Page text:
If thine balls offend thee, cut them off. With his adaptation of Ntozake Shange's For Colored Girls Who Have Considered Suicide When the Rainbow Is Enough, Tyler Perry lets us know that he's a card-carrying, auxiliary member of SCUM. Regardless of Solanas' intent, Perry takes the word as an acronym for cutting up men -- in particular, black men. I'm not sure why Perry is so popular among black women, but his success surely suggests there's a serious disconnect, even animosity, between the distaff and staff halves of the black community. To 1995's Million Man March's suggestion that black men weren't living up to their moral responsibilities, Perry's For Colored Girls answers that women shouldn't expect them to, since morality isn't part of their nature. Masculine representation here is summed up by Judith Levine's list of misandrous stereotypes. With only one exception, men are cheats, rapists, incestuous pedophiles, cowards, wife-beaters, murderers, dimwitted poon-hounds, and/or dominated homosexuals. Solanas portrayed the last type in a relatively positive light ("faggots who, by their shimmering, flaming example, encourage other men to de-man themselves and thereby make themselves relatively inoffensive"), but Perry wouldn't take them off the target list, since trusting a gay man can turn deadly. The narrative conflict is that of the epigraph, women struggling to transcend the monstrous masculine.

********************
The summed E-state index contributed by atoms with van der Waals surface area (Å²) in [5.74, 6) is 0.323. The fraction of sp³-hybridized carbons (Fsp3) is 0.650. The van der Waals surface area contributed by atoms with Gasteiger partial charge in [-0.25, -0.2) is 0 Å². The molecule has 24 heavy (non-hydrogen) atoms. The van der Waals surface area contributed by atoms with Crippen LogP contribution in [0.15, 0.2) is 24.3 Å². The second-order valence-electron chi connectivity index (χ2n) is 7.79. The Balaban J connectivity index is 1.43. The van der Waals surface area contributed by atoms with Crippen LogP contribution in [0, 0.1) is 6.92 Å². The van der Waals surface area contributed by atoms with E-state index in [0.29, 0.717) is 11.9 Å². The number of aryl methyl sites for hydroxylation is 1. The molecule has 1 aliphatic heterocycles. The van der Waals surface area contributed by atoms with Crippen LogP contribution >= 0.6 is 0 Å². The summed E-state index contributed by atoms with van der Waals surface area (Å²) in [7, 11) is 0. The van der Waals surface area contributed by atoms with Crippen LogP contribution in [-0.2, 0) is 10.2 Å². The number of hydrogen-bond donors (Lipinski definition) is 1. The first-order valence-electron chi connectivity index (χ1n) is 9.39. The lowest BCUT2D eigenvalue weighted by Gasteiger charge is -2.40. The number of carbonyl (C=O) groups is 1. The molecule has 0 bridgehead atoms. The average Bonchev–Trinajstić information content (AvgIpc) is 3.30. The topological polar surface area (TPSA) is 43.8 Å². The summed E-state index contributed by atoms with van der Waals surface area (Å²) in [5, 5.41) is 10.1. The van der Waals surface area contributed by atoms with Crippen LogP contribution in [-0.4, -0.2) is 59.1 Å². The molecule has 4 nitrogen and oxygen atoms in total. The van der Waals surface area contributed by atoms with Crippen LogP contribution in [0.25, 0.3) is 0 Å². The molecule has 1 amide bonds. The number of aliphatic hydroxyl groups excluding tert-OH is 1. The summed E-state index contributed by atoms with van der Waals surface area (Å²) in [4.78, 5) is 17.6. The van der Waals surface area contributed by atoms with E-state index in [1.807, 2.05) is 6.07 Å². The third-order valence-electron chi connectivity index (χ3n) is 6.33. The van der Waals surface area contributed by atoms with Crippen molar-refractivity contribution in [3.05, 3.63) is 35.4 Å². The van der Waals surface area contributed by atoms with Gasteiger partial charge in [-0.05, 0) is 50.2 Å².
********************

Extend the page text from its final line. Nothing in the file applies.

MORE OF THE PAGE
Alice (aka White; Whoopie Goldberg) is the most dominated and purest of Daddy's girls. She's devoutly committed to God, the Holy Absent Father, and insists on trying to live by His law. Perpetually seeking absolution from whatever original sins He saddled her with, she lives a life of abstinence and penury, having to beg for change from strangers when her meager stipend runs out. The stipend comes from her dead father who left her elder daughter Tangie (Orange; Thandie Newton) in control of his estate lest the mother give it all to the Christian spin-off cult to which she belongs. But that's only the father's version. Tangie's a "slut" in chauvinist lingo -- using men as barely sentient dildos -- who fell into this life after being raped by her grandfather. What little control was bequeathed her might've been a sign of her grandfather's repentance, but was more likely a way of sticking it to his daughter one last time (Alice was "touched" by the old man, too). But, wait, it gets worse: Tangie is the result of her grandfather pimping her mother out to a white man when she was fifteen to better the chances for a light-skinned grandchild. If there's feminine sin here, it's in assuming the masculine will as her own. The daughter adopts the male gaze, seeing others as objects of either pleasure (the fetishized men) or property (ownership of her mother). The mother plays the proxy for eternal "male" judgment, sternly condemning and casting aside any woman, including her own daughter, for failing to live up to divine law. Their antagonistic relationship is the traumatic stain left by an originary battle of machismo, earthly versus heavenly.